Here’s a question for you: “Do introverts commit acts of violence? The only way to try to answer this question is to acknowledge that at least one premise of the statement is probably faulty. It is unlikely that there are individuals who are introverts 100% of the time. It’s more likely that we are all live on the Introvert / Extrovert continuum and depending on the situation we are in; we slide to different points on the scale.
But there clearly are people who spend more time to the left of the center-point (Ambiverts), and ones who spend more times to the right. So, for those people who live more to the left on this continuum (in the comfort zone of being an introvert), it seems likely that they would avoid violence. They would not be the people on the streets of America’s cities who are smashing windows, looting, and possibly even scuffling with law enforcement officers. In fact, they may be far less likely to even be on the street protesting.
To march, picket and protest, someone has to feel pretty confident about going into crowds and asserting oneself. My hunch is that most introverts would much rather watch what is happening through the digital pictures from their televisions, computers, or even phones. But that does not mean that introverts cannot, or do not, engage in actions promoting social change.
Many introverts are frequently in thought about how to change our society for the better. They often put their ideas to paper and provide us with clear purpose and direction as we work to help society clean up its ailments.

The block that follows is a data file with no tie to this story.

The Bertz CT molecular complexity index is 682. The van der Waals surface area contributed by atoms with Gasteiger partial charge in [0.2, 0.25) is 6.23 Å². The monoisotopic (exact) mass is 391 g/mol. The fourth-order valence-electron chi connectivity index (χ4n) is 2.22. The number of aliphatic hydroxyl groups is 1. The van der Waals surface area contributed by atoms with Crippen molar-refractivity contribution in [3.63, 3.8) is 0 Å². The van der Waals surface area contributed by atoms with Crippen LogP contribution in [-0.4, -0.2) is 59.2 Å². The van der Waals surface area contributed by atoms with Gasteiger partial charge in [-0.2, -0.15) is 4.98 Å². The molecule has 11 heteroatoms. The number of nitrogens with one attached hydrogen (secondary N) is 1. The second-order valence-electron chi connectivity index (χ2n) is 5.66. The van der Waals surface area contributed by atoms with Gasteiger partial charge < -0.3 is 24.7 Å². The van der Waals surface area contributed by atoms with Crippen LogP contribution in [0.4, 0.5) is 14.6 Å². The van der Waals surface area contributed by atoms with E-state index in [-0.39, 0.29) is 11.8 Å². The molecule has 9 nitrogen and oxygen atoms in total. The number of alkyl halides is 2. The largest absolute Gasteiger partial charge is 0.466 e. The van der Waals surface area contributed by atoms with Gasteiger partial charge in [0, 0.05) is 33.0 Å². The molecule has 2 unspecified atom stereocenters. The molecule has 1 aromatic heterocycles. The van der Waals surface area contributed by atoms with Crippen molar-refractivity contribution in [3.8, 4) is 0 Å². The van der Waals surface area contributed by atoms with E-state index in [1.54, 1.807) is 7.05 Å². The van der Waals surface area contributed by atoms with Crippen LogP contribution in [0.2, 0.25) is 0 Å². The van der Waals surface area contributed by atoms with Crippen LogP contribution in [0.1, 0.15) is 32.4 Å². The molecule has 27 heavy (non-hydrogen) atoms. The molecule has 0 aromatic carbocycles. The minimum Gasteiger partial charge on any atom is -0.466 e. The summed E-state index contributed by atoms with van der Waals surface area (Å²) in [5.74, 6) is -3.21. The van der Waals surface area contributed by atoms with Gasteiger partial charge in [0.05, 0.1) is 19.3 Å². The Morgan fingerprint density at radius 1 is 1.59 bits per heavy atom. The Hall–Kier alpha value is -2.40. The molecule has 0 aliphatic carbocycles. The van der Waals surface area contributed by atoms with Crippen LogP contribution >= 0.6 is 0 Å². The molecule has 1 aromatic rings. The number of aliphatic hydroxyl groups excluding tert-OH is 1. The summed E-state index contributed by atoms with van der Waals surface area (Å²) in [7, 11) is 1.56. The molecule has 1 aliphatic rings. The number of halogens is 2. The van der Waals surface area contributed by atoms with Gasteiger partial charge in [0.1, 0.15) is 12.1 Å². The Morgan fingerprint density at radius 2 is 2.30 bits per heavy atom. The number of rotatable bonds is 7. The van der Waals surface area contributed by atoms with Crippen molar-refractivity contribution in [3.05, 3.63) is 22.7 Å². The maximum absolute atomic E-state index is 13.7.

One could argue that societal change happens best when there is either formal or informal collaboration between those who are in a frequent state of reflection about what is happening in our world, and those who comfortably take to the streets and other public places to let the world know what they think and the intensity of their beliefs.
But this picture of the thoughtful non-violent introverts has the requisite exceptions to the rule. One of the quietest, most secluded and reclusive individuals in modern American history engaged in over twenty acts of horrendous violence. His name is Ted Kaczynski; also known as the Unabomber. Timothy McVeigh, who blew up the Federal Building in Oklahoma City in 1995 also had many attributes of an introvert.
Maybe if we eliminate from our universe of introverts those who harbor extreme amounts of anger and hate, then we can more clearly state that introverts tend to be non-violent. But in all fairness, we could say the same about extroverts.
It’s all complicated and I certainly do not have clear answers. But, it’s something that I’m pondering now. Can those of us who spend considerable time functioning as introverts, be helpful voices for moderation when are streets are rioting? Can we also be leaders in promoting progressive solutions to problems that send so many others to the streets? As Donald Trump shows us every day, those of us who believe in rational thinking and embrace empathy must take whatever non-violent action we can to help solve America’s and the world’s problems.